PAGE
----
Lustmord
Great low-fi soundscapes that have a growing sense of menace and dread. Heresy and Purifying Fire are fantastic general roleplaying albums that I’ve used in fantasy, historical and modern settings.

SPK
Composer Graeme Revell’s band from the 1980s. Leaning towards the ‘ethnological’ with lots of warm sounds, SPK suits fantasy settings more than modern ones but is still  stellar stuff. Songs of Byzantine Flowers is seminal.

3 Great Computer game soundtracks

Quake album coverComputer game scores are another great source of roleplaying material  because they are specifically designed to be looped and played on repeat.

Trent Reznor’s Quake Soundtrack
Modern/sci-fi. Covers the whole gamut from heavy ‘action’ to low-fi soundscapes. I had to work hard not to include more Reznor/Nine Inch Nails goodness this list. The new Social Network soundtrack looks to be a stellar modern score while Ghosts I-IV is excellent for contemporary settings as well.

Robyn Miller’s Riven soundtrack
Love this for fantasy/mystical-type games. One of my high rotation discs.

Kow Otani’s Shodow of the Colossus soundtrack
A bit more in the epic fantasy vein, but the cross cultural tone means that it works well for these settings.

3 Great Bands/Artists

Musicians who’s albums tend to suit my criteria for good roleplaying music.

Dead_Can_Dance_albumSquaremetre (M2)
Minimalist glitch that works nicely for modern and futuristic games. Aswad is an excellent album, everyone should own a copy.

Lisa Gerrard
Worth a look in either of her incarnations — as member of  Dead Can Dance or as a composer for film soundtracks. She has a fantastic intensity and drama to her voice.

Peter Gabriel
As far as modern film composers go, Peter Gabriel rewrote the book with his soundtracks for Birdy and more notably Passon: The Last Temptation of Christ. Two must haves.

3 Great Composers:

Hans Zimmmer
The master composer. Films are always better when he’s on board. You can thank him for the BWWWWWA Inception soundtrack among others and the new Sherlock Holmes film’s score which is also great.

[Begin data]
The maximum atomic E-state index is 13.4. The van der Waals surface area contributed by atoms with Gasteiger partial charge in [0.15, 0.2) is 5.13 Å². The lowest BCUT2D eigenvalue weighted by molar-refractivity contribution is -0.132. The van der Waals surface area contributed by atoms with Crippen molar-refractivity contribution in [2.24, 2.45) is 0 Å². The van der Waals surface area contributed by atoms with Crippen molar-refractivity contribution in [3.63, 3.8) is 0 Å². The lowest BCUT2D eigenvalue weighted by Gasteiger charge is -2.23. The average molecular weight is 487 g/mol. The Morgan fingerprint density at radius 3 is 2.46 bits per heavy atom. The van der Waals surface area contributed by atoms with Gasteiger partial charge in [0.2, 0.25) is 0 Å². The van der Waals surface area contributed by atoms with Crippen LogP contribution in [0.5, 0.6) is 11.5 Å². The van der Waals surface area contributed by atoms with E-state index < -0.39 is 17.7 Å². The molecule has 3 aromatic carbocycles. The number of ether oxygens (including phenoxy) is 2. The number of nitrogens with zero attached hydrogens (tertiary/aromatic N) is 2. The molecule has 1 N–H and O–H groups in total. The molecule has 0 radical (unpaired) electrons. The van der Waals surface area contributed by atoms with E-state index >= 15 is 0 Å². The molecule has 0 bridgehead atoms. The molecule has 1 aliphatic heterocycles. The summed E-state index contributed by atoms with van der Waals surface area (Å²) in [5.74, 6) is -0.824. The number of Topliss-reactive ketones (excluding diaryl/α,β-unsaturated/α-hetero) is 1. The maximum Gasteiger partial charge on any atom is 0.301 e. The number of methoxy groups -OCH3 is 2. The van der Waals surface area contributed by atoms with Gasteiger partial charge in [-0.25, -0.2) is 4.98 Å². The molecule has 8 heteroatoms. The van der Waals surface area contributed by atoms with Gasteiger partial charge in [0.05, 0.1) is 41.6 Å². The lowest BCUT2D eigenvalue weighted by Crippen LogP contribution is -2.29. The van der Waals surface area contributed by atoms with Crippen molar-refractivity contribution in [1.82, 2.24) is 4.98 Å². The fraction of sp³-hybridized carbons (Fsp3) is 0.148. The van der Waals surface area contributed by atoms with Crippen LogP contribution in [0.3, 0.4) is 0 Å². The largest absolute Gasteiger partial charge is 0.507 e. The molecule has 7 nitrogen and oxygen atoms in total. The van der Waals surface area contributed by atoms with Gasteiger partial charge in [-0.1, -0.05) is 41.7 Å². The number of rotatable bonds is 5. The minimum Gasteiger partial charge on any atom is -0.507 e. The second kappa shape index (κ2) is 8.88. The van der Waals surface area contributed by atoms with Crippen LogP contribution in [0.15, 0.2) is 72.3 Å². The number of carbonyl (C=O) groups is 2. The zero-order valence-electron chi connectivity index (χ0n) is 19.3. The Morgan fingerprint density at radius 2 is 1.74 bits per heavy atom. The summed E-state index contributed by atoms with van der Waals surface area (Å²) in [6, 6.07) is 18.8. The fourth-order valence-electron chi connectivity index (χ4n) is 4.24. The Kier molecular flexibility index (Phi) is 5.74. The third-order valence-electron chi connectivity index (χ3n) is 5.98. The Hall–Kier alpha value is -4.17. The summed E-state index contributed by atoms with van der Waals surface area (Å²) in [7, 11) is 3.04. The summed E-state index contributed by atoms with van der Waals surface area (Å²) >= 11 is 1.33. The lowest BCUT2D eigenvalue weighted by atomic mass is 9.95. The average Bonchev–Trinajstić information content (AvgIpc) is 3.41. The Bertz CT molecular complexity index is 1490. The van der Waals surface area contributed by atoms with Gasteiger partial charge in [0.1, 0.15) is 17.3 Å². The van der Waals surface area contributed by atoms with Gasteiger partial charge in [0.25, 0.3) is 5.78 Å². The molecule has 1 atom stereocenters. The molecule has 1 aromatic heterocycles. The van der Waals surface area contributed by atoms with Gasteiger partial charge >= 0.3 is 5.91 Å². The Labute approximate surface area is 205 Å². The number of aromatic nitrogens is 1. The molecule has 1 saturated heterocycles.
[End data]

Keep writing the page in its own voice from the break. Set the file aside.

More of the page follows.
Jerry Goldsmith
He seems to get picked for a lot of sword and sandal stuff (Troy, 13th Warrior, etc). Go to him for fantasy music.

Clint Mansell
He can be a bit operatic at times, which doesn’t work well with my ‘non-distracting’ criteria, but I like his stuff nonetheless. I often try to wedge him into session.

Experimenting and finding your style

Recently, I’ve been experimenting with ambient soundscapes from from SFX albums to help create a mood. Although storms are a mainstay for horror games, in two recent Call of Cthulhu sessions set in Innsmouth, I played the sound of the waves on a loop from my iPod speakers while I mixed in the low-fi growlings of Lustmord from my laptop. It worked a treat, but did involve an extra level of complexity. It wasn’t distracting for me, as I tend to DJ as I go, switching tracks with some regularity. That said, other GMs  might find that a ‘set and forget’ playlist of unobtrusive music might be preferable, allowing them to concentrate on the elements of the game that interest them the most. At the end of the day, the best approach is to think about your style as a Game Master and choose playlists and music to match.

Advertisements

11 Responses to “Why Music is a Must in Roleplaying”

  1. Omnos October 9, 2010 at 6:19 am #

    Hi,